Así, Ébano y Mara y Dann, tan distintos en todo, dejan la inquietante sensación de ser el mismo libro por otros medios. Advertencias contra un cierto futuro, más allá de África.

http://www.jornada.unam.mx/2008/09/01/index.php?section=opinion&article=a13a1cul

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Robert Fisk: ‘Theatrical return for the living and the dead’

Yesterday was the last day of the 2006 Lebanon war, the final chapter of Israel’s folly and Hizbollah’s hubris, a grisly day of corpse-swapping and refrigerated body parts and coffin after bleak wooden coffin on trucks crossing the Israeli border, which left old Ali Ahmed al-Sfeir and his wife, Wahde, stooped and broken with grief. Ali had a grizzled grey beard and stood propped on a stick while Wahde held a grey-tinged photograph of a young man – her son Ahmed, born in 1970. “He was a martyr, but I do not know which lorry he will be on,” she said. In the slightly torn picture, he looked whey-faced, unsmiling, already dead.

That could not be said for Samir Kuntar – 28 years in an Israeli jail for the 1979 murder of an Israeli, his young daughter and a policeman. He arrived from Israel very much alive, clean shaven but sporting a neat moustache, overawed by the hundreds of Hizbollah supporters, a man used to solitary confinement who suddenly found himself idolised by a people he had not seen in almost three decades. His eyes moved around him, the eyes of a prisoner watching for trouble. He was Israel’s longest-held Lebanese prisoner; Hizbollah’s leader, Sayed Hassan Nasrallah, had promised his release. And he had kept his word.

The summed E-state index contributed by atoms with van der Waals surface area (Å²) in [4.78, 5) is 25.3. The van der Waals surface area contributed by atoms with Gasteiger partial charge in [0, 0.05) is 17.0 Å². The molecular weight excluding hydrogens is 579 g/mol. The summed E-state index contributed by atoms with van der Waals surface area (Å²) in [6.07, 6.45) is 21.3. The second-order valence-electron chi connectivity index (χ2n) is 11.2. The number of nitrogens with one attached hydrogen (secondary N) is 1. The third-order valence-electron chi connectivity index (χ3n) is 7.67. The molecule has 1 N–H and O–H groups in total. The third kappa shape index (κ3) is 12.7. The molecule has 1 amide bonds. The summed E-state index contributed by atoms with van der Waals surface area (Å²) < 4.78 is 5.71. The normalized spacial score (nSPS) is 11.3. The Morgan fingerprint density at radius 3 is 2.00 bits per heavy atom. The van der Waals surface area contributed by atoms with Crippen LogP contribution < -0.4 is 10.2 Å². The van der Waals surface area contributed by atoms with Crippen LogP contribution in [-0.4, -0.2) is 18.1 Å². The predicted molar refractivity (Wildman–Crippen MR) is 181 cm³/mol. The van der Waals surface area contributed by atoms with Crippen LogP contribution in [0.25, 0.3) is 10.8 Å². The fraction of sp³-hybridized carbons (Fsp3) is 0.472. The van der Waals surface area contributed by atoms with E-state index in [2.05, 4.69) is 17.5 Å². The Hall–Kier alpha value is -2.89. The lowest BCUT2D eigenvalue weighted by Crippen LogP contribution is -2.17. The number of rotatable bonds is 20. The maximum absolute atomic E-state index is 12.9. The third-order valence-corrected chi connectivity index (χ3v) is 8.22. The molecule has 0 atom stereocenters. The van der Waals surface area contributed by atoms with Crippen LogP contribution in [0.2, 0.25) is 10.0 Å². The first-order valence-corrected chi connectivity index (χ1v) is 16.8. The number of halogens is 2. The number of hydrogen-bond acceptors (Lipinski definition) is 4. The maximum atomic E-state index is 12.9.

The coffins – newly hammered together in Tyre before the 200 Hizbollah, Amal militia and Palestinian bodies arrived from Israel – were soon bathed in the Lebanese flag and golden Hizbollah banners, drawn by a flower-encrusted truck towards Beirut. Wahde climbed on to a plastic chair, desperate to see the box containing her son’s skeleton. Old Ali pleaded to stand with her but she told him he was too old, so he stood, head bowed, amid the television reporters and young Hizbollah fighters, with tears in his eyes. Who knows if Ahmed was in one of the boxes?